On New Penzance, an island off the coast of New England, a couple of children fall in love in early September of 1965. They naturally make a pact to run away together which they then proceed to do. Upon learning of this, their respective guardians are thrown into a tailspin. These adults organize a search party to apprehend the pair of headstrong lovers and put a stop to their illicit love.
I’ve never experienced the 60s, lived in New England, wanted to run away from home or been in the scouts. Yet Wes Anderson makes me feel nostalgia for all of these things. Ok that last part actually isn’t true, I was a Boy Scout, but I didn’t really enjoy it. Here he fashions a story that represents a bygone era that I longed to be a part of. He combines elements that recall the illustrations of Norman Rockwell and the musings of raconteur Jean Shepherd. Of course Anderson brings a slightly skewed bent that is wholly his own. Wes Anderson is an admittedly acquired taste. Not everyone seems to cozy up to the auteur’s whimsical conception of life. I on the other hand am an avowed disciple of his worldview. Apparently I’m not alone as this broke box office records for highest earnings per theater in its limited release. Ok, it’s a qualified achievement, but I’ll still acknowledge it.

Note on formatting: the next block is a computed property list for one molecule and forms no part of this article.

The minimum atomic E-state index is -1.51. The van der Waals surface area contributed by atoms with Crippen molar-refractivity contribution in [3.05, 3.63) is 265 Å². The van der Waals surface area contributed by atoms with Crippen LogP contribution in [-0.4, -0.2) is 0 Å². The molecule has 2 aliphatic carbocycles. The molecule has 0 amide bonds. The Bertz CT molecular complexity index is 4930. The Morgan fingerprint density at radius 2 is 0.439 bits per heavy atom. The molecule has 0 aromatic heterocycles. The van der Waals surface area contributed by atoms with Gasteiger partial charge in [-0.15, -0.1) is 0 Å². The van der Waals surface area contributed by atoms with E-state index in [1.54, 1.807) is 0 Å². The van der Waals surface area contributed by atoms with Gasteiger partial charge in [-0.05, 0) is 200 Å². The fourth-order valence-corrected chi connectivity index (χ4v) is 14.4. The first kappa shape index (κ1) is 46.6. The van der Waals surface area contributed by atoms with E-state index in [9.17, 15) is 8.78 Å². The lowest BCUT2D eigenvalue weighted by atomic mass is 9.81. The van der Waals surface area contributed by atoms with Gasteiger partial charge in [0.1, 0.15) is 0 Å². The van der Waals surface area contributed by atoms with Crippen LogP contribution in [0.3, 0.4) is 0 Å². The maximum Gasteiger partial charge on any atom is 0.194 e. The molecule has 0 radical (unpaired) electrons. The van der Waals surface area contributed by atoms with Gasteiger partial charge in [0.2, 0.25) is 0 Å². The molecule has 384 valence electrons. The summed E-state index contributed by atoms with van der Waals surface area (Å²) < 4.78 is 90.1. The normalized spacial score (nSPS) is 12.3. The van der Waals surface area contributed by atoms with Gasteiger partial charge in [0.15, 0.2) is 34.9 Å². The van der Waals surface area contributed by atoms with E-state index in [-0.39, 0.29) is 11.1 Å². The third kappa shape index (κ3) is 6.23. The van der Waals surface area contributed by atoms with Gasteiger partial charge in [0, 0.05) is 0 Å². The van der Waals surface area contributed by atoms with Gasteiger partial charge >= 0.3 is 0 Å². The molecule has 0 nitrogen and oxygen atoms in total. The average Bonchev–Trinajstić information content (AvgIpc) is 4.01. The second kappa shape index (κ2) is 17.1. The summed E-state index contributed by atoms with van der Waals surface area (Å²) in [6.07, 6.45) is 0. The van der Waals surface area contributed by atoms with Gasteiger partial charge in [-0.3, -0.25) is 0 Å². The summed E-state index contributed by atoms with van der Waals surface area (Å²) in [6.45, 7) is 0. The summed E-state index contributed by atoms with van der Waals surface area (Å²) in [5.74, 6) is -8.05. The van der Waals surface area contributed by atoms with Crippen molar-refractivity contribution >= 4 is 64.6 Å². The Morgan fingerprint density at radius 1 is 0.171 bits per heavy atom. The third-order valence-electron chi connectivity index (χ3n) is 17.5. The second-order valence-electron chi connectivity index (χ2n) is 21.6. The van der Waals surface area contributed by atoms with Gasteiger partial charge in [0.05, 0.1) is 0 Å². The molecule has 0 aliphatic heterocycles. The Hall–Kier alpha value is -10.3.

Wes Anderson’s films are an exquisitely studied affair. The position an object or person holds within the frame is never up to chance. Every picture is a perfectly arranged tableau. Gaze upon the spectacle when our young hero unzips his tent after he is discovered to be with his sweetheart. The carefully placed assemblage of characters standing there is like a painting of Rockwellian precision. There’s humor in that, but there’s also a level of care that’s admirable as well. It imbues every scene with a joy rarely seen in the movies of today. At times it can verge on precious fussiness. But more often than not, it’s a beautiful display of cinematic purity.
Moonrise Kingdom is Wes Anderson’s greatest work since Rushmore. Forget The Royal Tenenbaums (which is a great film and his biggest hit). This is a return to that live action high point. The Darjeeling Limited and The Life Aquatic with Steve Zissou were decent but where those focused on an adult disaffection with life, Moonrise Kingdom wisely celebrates what it means to be a child again. There’s an exciting mix of unabashed nostalgia, but without any hint of mawkishness. He strikes a precise balance that both romanticizes the impetuousness of youth, but with some delightfully caustic bite thrown in. Anderson’s films aren’t for everyone, but for those that truly dig his sensibilities it’s a rewarding journey into his fanciful version childhood.